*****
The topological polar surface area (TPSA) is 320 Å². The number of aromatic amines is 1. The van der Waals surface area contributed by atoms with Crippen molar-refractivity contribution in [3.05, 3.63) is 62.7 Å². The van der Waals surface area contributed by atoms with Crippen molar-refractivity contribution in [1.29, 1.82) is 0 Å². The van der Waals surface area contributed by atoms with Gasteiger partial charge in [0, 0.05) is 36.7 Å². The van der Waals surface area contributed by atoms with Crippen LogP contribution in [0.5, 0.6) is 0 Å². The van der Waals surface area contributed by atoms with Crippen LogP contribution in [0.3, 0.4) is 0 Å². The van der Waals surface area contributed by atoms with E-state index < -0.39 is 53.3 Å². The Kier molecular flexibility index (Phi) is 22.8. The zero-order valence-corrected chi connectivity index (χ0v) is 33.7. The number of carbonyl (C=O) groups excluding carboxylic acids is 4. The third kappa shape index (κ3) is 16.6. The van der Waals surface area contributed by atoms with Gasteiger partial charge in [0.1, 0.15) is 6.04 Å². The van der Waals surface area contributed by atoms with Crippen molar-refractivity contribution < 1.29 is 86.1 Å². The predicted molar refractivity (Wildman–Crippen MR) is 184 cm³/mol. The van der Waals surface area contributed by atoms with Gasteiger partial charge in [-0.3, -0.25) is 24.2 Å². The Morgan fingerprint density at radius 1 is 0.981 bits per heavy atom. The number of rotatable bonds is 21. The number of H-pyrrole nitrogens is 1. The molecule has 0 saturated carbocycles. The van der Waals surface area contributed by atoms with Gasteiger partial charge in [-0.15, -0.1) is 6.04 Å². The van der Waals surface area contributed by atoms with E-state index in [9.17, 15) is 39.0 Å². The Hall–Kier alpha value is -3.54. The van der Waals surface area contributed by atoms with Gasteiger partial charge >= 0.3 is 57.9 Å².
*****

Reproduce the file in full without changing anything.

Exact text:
The topological polar surface area (TPSA) is 320 Å². The number of aromatic amines is 1. The van der Waals surface area contributed by atoms with Crippen molar-refractivity contribution in [3.05, 3.63) is 62.7 Å². The van der Waals surface area contributed by atoms with Crippen molar-refractivity contribution in [1.29, 1.82) is 0 Å². The van der Waals surface area contributed by atoms with Gasteiger partial charge in [0, 0.05) is 36.7 Å². The van der Waals surface area contributed by atoms with Crippen LogP contribution in [0.5, 0.6) is 0 Å². The van der Waals surface area contributed by atoms with Crippen LogP contribution in [0.3, 0.4) is 0 Å². The van der Waals surface area contributed by atoms with E-state index < -0.39 is 53.3 Å². The Kier molecular flexibility index (Phi) is 22.8. The zero-order valence-corrected chi connectivity index (χ0v) is 33.7. The number of carbonyl (C=O) groups excluding carboxylic acids is 4. The third kappa shape index (κ3) is 16.6. The van der Waals surface area contributed by atoms with Gasteiger partial charge in [0.1, 0.15) is 6.04 Å². The van der Waals surface area contributed by atoms with Crippen molar-refractivity contribution < 1.29 is 86.1 Å². The predicted molar refractivity (Wildman–Crippen MR) is 184 cm³/mol. The van der Waals surface area contributed by atoms with Gasteiger partial charge in [-0.3, -0.25) is 24.2 Å². The Morgan fingerprint density at radius 1 is 0.981 bits per heavy atom. The number of rotatable bonds is 21. The number of H-pyrrole nitrogens is 1. The molecule has 0 saturated carbocycles. The van der Waals surface area contributed by atoms with Gasteiger partial charge in [-0.15, -0.1) is 6.04 Å². The van der Waals surface area contributed by atoms with E-state index in [9.17, 15) is 39.0 Å². The Hall–Kier alpha value is -3.54. The van der Waals surface area contributed by atoms with Gasteiger partial charge >= 0.3 is 57.9 Å².